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Pot Plank Sparks Protest from some Progressives


Virginia Congressman Bobby Scott has helped Democratic Presidential nominee Joe Biden craft the party’s platform on criminal justice and drug policy.

Scott and Biden are getting pushback from progressives on their plan. 

Former Vice President Joe Biden is known for being anti-marijuana, which he called a “gateway drug” during the Democratic primary. He later tried to walk that claim back. But many progressives are still upset their party’s presidential nominee is only getting behind marijuana decriminalization, like what the Commonwealth just accepted, but he still won’t endorse legalization.

Hampton Roads Democratic Congressman Bobby Scott helped Biden craft the party’s criminal justice platform, and he says Biden’s stance is progressive.  "There’s a profound change in direction for criminal justice – from a focus on lock them up and throw away the key to prevention, early intervention and rehabilitation. That is a profound change,” Scott said.

Biden’s vice-presidential nominee, California Senator Kamala Harris, has already been criticized for prosecuting marijuana possession cases when she was attorney general of California. And the platform Congressman Scott helped craft is a step back for Democrats, because the party endorsed a pathway to cannabis legalization in its 2016 platform, according to New York Congresswoman Alexandria Ocasio-Cortez who we caught up with on the Capitol steps.  “It’s embarrassing. It’s embarrassing that this is not on the Democratic platform," Ocasio-Cortez complained. "The Democratic platform on this issue is more conservative than it was in 2016.”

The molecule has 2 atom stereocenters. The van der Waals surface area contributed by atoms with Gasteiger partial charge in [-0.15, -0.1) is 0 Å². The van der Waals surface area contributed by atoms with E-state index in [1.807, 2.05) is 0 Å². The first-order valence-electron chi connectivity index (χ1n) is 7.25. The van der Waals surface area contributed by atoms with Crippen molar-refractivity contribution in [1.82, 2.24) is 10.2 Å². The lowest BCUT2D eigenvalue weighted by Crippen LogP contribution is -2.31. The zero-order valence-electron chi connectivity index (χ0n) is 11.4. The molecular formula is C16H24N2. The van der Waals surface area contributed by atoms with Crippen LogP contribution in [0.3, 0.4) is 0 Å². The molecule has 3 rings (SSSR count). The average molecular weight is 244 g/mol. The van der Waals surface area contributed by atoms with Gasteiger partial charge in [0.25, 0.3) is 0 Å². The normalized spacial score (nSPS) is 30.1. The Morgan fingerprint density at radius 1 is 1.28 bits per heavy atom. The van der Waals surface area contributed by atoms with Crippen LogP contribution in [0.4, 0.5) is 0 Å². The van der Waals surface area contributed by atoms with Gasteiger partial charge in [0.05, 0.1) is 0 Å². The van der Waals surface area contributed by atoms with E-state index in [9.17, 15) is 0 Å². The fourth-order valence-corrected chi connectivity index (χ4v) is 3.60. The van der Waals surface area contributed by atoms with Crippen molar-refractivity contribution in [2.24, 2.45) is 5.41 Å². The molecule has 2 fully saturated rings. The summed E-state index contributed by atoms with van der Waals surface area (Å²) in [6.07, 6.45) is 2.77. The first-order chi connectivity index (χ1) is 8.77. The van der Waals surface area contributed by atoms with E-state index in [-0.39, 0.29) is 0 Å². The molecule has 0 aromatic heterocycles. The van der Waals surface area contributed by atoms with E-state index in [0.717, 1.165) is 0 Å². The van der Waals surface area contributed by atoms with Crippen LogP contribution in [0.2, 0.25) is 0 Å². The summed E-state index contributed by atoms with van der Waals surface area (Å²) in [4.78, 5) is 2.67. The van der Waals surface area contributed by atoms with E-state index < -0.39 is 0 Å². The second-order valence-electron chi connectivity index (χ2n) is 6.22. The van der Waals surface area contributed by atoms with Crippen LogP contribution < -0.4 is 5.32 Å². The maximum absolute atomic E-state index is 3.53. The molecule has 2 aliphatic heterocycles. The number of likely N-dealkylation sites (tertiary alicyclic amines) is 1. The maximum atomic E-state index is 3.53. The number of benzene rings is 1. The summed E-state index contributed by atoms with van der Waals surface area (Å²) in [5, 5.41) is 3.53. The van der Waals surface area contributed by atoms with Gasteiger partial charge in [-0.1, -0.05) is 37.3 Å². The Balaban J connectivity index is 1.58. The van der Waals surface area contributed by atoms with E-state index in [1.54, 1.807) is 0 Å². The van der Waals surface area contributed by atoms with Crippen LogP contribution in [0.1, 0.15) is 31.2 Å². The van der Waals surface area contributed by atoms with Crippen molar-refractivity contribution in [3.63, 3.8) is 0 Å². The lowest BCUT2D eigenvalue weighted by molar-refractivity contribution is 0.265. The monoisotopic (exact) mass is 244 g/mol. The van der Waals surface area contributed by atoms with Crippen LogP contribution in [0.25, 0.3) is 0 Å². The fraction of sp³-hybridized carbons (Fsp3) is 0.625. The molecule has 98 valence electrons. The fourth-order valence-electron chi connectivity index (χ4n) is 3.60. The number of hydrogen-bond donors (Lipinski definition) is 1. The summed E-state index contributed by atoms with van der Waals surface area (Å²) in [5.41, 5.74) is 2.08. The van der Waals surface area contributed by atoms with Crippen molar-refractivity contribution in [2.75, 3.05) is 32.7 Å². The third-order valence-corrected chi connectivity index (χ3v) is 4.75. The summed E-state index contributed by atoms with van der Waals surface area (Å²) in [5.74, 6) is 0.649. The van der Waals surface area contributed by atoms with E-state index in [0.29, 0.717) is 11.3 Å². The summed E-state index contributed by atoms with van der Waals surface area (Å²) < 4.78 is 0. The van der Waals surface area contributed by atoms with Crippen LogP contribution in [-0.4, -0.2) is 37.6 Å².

But Congressman Scott – the first African-American sent to represent Virginia in Congress since Reconstruction – dismisses advocates and his fellow elected Democrats who are complaining Biden isn’t going far enough.  “He’s running ads saying, ‘decriminalize.’ Okay. I mean, can we move on to the next issue? Some people just want to pick a fight.”

It’s not just nationally known progressives. Richmond Mayor Levar Stoney and a handful of Virginia legislators are also calling for marijuana legalization. But Biden and the Democratic Party’s stance is the same as most Republicans. Here’s Republican Congressman Ben Cline who represents much of Western Virginia.  “I don't think it belongs on the same schedule with cocaine and heroin and other deadly drugs, so I do support reexamining that and then leaving it to the states.”

In fact, even Cline is hearing about the issue from his conservative base.  “It's definitely on my constituents’ radar. I think we're taking steps in the right direction," Cline said. "But I agree that it should be a cautious step by step process.”

That’s why members of the Congressional Cannabis Caucus, like California Democrat Lou Correa, still see Biden’s approach as antiquated.  "I would have preferred if he did a whole lot more,” Correa argued.

Still, Congressman Scott – who chairs the powerful House Education and Labor Committee – isn’t buying the criticisms from his left or right. He says advocating for marijuana decriminalization, like Virginia just instituted, is a huge step forward.   “If you want to fine tune it, you can certainly do that when a bill is introduced…but a platform document shows the direction we’re going.”  

Many cannabis watchers have been waiting to see if President Trump and the GOP are able to swoop in and steal this issue from Democrats, but the president recently decried marijuana initiatives. Which is partly why progressives in Virginia and elsewhere are wondering why the Democratic Party has still left this popular issue on the table in 2020. 

This report, provided by Virginia Public Radio, was made possible with support from the Virginia Education Association.

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